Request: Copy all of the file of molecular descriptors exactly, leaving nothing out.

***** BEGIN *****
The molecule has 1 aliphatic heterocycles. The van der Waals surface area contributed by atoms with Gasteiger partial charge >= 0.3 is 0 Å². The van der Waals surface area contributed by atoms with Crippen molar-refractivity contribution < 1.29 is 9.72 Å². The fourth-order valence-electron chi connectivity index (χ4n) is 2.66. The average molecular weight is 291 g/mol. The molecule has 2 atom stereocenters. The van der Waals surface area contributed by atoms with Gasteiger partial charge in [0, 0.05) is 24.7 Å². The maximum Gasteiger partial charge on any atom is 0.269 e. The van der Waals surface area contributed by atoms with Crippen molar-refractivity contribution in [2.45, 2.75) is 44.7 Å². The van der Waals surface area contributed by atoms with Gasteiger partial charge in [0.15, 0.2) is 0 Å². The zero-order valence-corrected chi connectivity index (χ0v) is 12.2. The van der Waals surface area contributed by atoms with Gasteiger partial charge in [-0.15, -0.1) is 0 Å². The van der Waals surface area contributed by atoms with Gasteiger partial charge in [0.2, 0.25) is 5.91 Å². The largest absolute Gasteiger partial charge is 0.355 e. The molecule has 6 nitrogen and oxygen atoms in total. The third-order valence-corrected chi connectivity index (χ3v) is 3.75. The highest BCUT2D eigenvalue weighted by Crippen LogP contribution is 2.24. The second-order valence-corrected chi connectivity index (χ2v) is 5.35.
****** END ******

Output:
The molecule has 1 aliphatic heterocycles. The van der Waals surface area contributed by atoms with Gasteiger partial charge >= 0.3 is 0 Å². The van der Waals surface area contributed by atoms with Crippen molar-refractivity contribution < 1.29 is 9.72 Å². The fourth-order valence-electron chi connectivity index (χ4n) is 2.66. The average molecular weight is 291 g/mol. The molecule has 2 atom stereocenters. The van der Waals surface area contributed by atoms with Gasteiger partial charge in [0, 0.05) is 24.7 Å². The maximum Gasteiger partial charge on any atom is 0.269 e. The van der Waals surface area contributed by atoms with Crippen molar-refractivity contribution in [2.45, 2.75) is 44.7 Å². The van der Waals surface area contributed by atoms with Gasteiger partial charge in [0.15, 0.2) is 0 Å². The zero-order valence-corrected chi connectivity index (χ0v) is 12.2. The van der Waals surface area contributed by atoms with Gasteiger partial charge in [-0.15, -0.1) is 0 Å². The van der Waals surface area contributed by atoms with Gasteiger partial charge in [0.2, 0.25) is 5.91 Å². The largest absolute Gasteiger partial charge is 0.355 e. The molecule has 6 nitrogen and oxygen atoms in total. The third-order valence-corrected chi connectivity index (χ3v) is 3.75. The highest BCUT2D eigenvalue weighted by Crippen LogP contribution is 2.24. The second-order valence-corrected chi connectivity index (χ2v) is 5.35.